SafariBigIf you’re a Safari user, you might want to consider changing your browser as it would appear that Safari actually keeps your IDs and passwords as a text file, meaning that anyone with the know-how will be able to access them relatively easily. This is according to the folks at Kaspersky Labs who discovered that this problem could stem from Safari’s retention of browser history as applied in the “Reopen all Windows From Last Session” feature, which basically allows users to resume their sessions from previously closed websites. While this feature has been designed for convenience, perhaps its implementation could have been better as the document stores the IDs and passwords as plain text albeit as a hidden file.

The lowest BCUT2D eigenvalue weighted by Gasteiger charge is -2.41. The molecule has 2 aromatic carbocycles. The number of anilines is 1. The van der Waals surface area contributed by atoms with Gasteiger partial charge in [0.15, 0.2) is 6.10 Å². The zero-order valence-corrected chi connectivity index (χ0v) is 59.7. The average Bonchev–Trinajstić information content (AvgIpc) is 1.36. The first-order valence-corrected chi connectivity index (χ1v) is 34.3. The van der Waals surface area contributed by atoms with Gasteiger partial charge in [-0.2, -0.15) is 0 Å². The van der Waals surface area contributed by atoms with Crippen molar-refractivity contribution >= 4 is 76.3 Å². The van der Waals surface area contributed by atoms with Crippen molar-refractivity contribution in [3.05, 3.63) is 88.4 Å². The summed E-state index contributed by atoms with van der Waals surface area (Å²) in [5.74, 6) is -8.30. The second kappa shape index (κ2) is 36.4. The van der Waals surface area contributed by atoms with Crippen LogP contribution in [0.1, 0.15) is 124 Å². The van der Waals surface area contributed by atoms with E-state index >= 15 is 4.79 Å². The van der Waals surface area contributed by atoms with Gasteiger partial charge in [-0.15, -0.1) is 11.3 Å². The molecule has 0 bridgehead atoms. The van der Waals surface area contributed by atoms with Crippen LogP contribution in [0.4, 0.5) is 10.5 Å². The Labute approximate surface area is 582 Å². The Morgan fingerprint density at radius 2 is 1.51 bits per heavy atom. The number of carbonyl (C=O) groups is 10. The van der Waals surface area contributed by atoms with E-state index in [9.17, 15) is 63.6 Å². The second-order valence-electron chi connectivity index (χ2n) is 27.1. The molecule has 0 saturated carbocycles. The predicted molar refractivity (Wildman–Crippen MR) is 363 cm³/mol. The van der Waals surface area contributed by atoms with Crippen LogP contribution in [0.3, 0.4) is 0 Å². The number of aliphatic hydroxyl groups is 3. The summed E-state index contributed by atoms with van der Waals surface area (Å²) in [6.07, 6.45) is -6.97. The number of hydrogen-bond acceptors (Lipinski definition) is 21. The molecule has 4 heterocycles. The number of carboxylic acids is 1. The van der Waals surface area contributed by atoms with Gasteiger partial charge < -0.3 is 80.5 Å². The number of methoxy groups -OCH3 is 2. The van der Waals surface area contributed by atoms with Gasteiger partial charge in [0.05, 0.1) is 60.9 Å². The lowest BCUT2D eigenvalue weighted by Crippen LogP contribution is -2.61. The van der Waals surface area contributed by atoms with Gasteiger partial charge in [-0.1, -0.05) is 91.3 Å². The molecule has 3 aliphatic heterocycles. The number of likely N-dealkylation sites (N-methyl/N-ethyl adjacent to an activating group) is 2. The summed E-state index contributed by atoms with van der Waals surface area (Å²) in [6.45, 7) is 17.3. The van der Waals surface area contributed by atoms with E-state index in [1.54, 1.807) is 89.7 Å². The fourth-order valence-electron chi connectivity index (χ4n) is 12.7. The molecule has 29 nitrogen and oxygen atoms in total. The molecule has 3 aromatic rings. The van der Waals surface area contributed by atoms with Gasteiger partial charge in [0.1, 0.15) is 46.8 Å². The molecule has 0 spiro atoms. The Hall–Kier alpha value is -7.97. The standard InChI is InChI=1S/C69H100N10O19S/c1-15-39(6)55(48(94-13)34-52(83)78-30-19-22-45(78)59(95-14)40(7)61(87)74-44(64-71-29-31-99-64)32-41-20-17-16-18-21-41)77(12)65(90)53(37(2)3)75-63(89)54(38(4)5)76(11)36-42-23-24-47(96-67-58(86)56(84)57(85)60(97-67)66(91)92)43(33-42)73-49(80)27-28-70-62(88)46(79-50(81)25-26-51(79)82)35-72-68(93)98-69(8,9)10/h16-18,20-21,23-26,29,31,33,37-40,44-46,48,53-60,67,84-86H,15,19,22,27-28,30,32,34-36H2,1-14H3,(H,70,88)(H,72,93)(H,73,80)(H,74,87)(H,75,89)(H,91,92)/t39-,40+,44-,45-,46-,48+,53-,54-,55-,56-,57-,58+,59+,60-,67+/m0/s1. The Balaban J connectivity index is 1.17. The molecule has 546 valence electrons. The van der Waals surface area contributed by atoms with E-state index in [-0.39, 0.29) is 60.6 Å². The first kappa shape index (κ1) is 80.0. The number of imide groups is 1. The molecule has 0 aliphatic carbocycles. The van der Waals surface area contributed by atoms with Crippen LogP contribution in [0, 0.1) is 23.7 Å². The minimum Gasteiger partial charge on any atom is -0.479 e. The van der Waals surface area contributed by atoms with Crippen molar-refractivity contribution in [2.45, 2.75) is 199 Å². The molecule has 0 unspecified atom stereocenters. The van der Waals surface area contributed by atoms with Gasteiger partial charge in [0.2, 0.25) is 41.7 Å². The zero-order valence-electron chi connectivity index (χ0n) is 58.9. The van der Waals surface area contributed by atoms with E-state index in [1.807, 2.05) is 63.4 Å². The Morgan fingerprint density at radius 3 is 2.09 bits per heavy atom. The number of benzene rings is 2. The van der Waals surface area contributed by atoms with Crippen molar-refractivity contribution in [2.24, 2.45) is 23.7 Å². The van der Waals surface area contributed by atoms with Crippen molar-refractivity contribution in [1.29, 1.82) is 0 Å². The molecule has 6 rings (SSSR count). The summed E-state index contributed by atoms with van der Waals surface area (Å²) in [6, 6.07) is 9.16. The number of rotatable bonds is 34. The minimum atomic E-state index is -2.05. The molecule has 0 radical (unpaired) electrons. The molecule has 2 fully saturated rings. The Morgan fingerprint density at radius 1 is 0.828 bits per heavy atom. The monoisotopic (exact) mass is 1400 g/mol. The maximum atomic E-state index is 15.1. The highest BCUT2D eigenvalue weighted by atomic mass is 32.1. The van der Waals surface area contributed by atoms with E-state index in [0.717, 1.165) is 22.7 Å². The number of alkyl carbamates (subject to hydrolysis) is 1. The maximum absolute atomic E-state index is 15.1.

However like we said, anyone with the know-how will be able to discover it relatively quickly and easily. As it stands, Kaspersky claims that there isn’t any malware at the moment that is targeting the exploit, so for now Safari users are safe, although in the meantime you might want to do something about and change browsers until Apple can address the issue. Kaspersky states that this only affects older versions of Safari, such as Safari 6.0.5 running on Mac OS X 10.8.5. They also claim to have contacted Apple and let them know about the exploit, but we have not heard any official statement from Apple regarding the matter just yet, but we will keep our eyes and ears peeled and update you guys accordingly.

Filed in Web. Read more about Bug, Safari and Security.

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